Personal Bikes: Geoff Cesmat’s 2006 YZF-R1 Streetfighter

Personal Bikes: Geoff Cesmat’s 2006 YZF-R1 Streetfighter

© 2021, Roadracing World Publishing, Inc. By Michael Gougis:.

“Oh Yeah, This Thing Pulls!”

By Michael Gougis

Geoff Cesmat has helped build some of the most potent racebikes to hit the circuits of the U.S.

During his five decades involved in motorcycle road racing, Cesmat (who is now semi-retired) has served as engine builder and crew chief for many teams, like Erion Racing and Graves Motorsports Yamaha, and worked with many riders, including: Tommy Aquino, JB Beach, Ben Bostrom, Jason DiSalvo, Garrett Gerloff, Chris Fillmore, Jamie Hacking, Roger Hayden, Tommy Hayden, and Clinton Seller, to name a few.

During those years, however, Cesmat never got a chance to ride one of the big-bore racebikes he often tuned. And anyway, he was more interested in combining street comfort with track performance.

So, Cesmat, age 66, has blended those elements into his personal street ride, a slick, potent, naked and upright 2006 Yamaha YZF-R1. It was been a long ride to get the project to where it is, but Cesmat — an accomplished racer himself since the 1970s and a current competitor with MRA in Colorado — says the result is well worth the effort.

 

Geoff Cesmat (left) with rider Clinton Seller during the 2010 AMA Pro Daytona SportBike Championship. Photo by Quentin Wilson.
Geoff Cesmat (left) with rider Clinton Seller during the 2010 AMA Pro Daytona SportBike Championship. Photo by Quentin Wilson.

 

“I kind of have had this idea of doing a bike like this for a while. For me, this goes back to the Colorado road racing scene. For many of those years, one of the big things there was racing small bikes, converted dirt bikes, single-cylinder, enduro four-strokes,” he says. “Easy to ride, handled good, comfortable, something you could deal with. For the last 12 or 13 years, I’ve been riding Supermoto bikes. And I just ride them on the pavement, races, track days. I really enjoy that. You’re not sore after riding all day.

“Then a few years ago, I picked up a KTM, a 690 Duke. I’ve done a track day or two on that, and it was just perfect–-except when you’re racing with guys on 600s and big bikes. You get to the straight, and they’re just like, see ya! OK, well, this is a problem. The R1 project is basically to have a bike that works, feels and handles like that 690, but with proper horsepower.”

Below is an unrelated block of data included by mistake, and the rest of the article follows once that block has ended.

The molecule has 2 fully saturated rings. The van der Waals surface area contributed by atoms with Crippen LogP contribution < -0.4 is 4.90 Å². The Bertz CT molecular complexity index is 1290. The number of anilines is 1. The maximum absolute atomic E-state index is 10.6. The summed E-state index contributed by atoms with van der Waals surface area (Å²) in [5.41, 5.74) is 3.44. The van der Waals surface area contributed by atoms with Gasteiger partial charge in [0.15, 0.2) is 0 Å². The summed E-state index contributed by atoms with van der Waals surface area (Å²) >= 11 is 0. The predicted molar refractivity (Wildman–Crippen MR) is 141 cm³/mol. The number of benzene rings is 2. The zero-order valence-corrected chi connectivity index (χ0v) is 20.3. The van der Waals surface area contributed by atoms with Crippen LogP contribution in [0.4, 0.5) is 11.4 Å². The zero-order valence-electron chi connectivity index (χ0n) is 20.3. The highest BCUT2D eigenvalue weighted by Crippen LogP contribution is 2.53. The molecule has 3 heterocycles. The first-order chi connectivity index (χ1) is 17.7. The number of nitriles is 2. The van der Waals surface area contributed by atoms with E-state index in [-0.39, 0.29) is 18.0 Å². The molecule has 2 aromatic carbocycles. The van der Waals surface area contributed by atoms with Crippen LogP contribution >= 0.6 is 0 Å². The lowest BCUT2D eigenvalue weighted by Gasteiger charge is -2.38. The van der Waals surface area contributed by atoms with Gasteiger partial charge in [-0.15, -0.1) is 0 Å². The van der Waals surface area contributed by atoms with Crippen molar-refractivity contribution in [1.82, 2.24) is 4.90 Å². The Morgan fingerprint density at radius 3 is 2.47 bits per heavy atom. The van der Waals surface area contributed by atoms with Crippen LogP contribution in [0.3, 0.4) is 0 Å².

Someone else at the Graves shop had a stock, low-miles 2006 R1 for sale. Cesmat bought it, stripped off the bodywork and started to build his dream bike.

 

A unique flyscreen, side-mounted steering damper and lots and lots of carbon-fiber and composite protectors mark this as Cesmat's personal project. Photo by Michael Gougis.
A unique flyscreen, side-mounted steering damper and lots and lots of carbon-fiber and composite protectors mark this as Cesmat’s personal project. Photo by Michael Gougis.

 

An over-the-counter Öhlins shock went onto the rear to match the Öhlins forks. Braking rotors and Performance Friction pads were mated to Goodridge twin brake lines to eliminate the junction box for the stock 1-into-2 lines. An aftermarket upper triple clamp with mounts for a tubular handlebar went on, as did a tubular handlebar.

 

Öhlins forks, Braking rotors and carbon-fiber fork protectors. OZ Racing wheels carry Dunlop Sportmax Q4 track day radials. Photo by Michael Gougis.
Öhlins forks, Braking rotors and carbon-fiber fork protectors. OZ Racing wheels carry Dunlop Sportmax Q4 track day radials. Photo by Michael Gougis.

 

An eBay dirt bike headlight went on the front; an eBay Saddlemen seat went on the back, as did a home-built fender eliminator and LED strips for turn signals. The engine was left stock with the exception of some ECU tweaking and carbon fiber inlets sourced from a Ducati Streetfighter 848 and modified to fit. Cesmat said he remembered–and loved–the intake sound of the old Yamaha five-valve sportbikes, and wanted to emulate that.

A Termignoni titanium replica of the YZR-M1 MotoGP racebike of the time went on, in part because Cesmat “wanted to get that butt heater situation out from under the seat, clean that area up,” he says.

 

An Öhlins shock manages rear-wheel movement. The stock engine is surprisingly potent in a bike stripped down to its essentials for comfort and weight reduction. Photo by Michael Gougis.
An Öhlins shock manages rear-wheel movement. The stock engine is surprisingly potent in a bike stripped down to its essentials for comfort and weight reduction. Photo by Michael Gougis.

 

To say Cesmat is happy with the bike would be an understatement.

“I always liked the look of the bike, liked the look of the engine, the way the frame looked. But I had never ridden a modern sportbike,” he says. “And now that I have, I have a lot of respect-–more than I did at the time–for the guys racing those. Even on the street, you get it up to 9,000 rpm and you can barely hang on. I can’t imagine what it’s like at 14,000 rpm…

“The power feeling, the way it runs. I get on it and I think, oh yeah, this thing pulls! It’s such a nice feel, so smooth, cruising down the road. It’s pretty neat. Like any modern big-bore bike, you wind it up in any gear and you’re doing 100 mph…”

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